If you have never seen it, you’re probably straight. Each season, around a dozen drag queens compete to be “America’s Next Drag Superstar”. They tend to perform a mini-challenge, a larger challenge and show off their finest drag costumes on the runway each week.
The challenges could really be anything. The contestants have to turn their hand to acting, comedy, music, dance, makeovers, impersonations, haberdashery, modelling, TV presenting. Even the weakest contestant is more of an all-rounder than most people gracing our TV screens.
And yet it takes itself much less seriously and there is a knowingness about the way it is presented. Take the end of each show; the bottom two contestants of each challenge are made to “Lip sync for your life”. This in itself feels like a parody of every other reality-based game show on TV, but add Ru’s deadpan encouragement of “Good luck, and don’t fuck it up” and it becomes downright hilarious.
It really is the anti-X Factor. Where Cowell says he is looking for individuality, yet conveniently never finds it (but claims he has), RuPaul pushes her Queens to stand out. The more daring, the better (see season four winner Sharon Needles). She also accepts her Queens fully for who they are. Even when they are eliminated, Ru shows them genuine affection. It’s the least amount of judgement I have seen on a reality show with judges.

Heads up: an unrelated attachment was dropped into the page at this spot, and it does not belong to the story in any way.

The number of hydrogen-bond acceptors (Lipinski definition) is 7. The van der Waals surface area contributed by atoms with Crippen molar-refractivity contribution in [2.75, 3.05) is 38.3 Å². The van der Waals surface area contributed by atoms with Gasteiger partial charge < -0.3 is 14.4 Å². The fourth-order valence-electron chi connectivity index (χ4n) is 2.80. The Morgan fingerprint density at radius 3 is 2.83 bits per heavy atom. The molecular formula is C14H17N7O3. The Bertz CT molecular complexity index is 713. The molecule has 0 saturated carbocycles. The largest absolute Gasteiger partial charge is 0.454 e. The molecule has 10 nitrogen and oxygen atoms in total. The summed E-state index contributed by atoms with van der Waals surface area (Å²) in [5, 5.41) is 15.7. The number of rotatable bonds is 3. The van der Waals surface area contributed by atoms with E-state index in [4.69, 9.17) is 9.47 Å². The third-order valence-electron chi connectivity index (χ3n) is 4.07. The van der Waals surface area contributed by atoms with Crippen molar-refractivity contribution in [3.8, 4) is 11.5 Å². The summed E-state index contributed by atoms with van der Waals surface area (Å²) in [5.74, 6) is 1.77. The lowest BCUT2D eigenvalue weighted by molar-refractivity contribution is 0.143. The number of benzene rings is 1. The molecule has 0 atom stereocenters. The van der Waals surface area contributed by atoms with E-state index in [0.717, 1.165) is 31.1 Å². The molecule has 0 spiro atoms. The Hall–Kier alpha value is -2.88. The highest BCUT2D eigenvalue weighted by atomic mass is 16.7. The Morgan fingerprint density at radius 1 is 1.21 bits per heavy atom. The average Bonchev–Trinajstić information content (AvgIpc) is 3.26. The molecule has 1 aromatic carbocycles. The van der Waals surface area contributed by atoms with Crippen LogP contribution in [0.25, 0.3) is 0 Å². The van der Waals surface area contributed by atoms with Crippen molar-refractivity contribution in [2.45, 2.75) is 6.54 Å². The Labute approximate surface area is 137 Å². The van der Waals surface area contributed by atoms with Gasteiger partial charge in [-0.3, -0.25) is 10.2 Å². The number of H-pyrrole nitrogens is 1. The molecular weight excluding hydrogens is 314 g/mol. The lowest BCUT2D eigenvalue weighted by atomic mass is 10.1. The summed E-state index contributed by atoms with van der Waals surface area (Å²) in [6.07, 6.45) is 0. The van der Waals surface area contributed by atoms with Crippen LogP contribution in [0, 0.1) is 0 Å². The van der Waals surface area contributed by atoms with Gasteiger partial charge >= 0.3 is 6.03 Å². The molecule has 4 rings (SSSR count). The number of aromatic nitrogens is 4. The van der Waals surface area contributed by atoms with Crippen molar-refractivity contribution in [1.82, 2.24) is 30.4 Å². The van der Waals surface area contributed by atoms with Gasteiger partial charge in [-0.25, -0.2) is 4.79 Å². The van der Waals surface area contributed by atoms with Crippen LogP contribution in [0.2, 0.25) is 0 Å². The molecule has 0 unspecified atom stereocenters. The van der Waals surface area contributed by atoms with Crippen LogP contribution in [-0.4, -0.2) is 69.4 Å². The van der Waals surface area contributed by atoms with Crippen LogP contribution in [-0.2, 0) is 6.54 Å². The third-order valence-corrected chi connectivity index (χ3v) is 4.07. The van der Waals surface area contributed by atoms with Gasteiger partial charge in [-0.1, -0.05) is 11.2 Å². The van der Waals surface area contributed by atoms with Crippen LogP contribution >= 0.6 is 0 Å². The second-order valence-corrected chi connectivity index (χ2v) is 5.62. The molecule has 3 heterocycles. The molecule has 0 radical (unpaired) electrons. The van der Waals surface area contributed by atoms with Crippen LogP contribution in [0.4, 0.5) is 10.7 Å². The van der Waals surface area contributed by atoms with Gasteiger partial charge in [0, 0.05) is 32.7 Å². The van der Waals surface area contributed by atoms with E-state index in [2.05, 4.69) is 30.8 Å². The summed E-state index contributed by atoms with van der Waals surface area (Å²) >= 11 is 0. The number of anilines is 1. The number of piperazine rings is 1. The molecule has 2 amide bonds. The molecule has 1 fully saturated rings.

As a result, it is also one of the most unashamedly gay shows ever broadcast. There’s no watering down of gay experiences or gay culture for a mainstream audience – this is who we are, take it or sashay away.
Despite the vast majority of the LGBT+ community being addicted to the show, continued attempts to make a British version have proved non-starters. The reason, according to Drag Race judge Michelle Visage, is that British TV channels have decided that the show is “too niche”.
“Too niche”? More niche than Extreme Fishing with Robson Green? More niche than Cruising with Jane MacDonald? More niche than Splash!, Eddie Stobart: Trucks & Trailers and all of those BBC Four documentaries? No, “too niche” is code for “too gay”.
Obviously, they’re fine with having gay characters on TV if their either comedy characters or struggling with acceptance in scripted dramas. But showing real, three dimensional gay people in an environment that celebrates gay culture without the righteous straight people making it OK? Fuck that, right?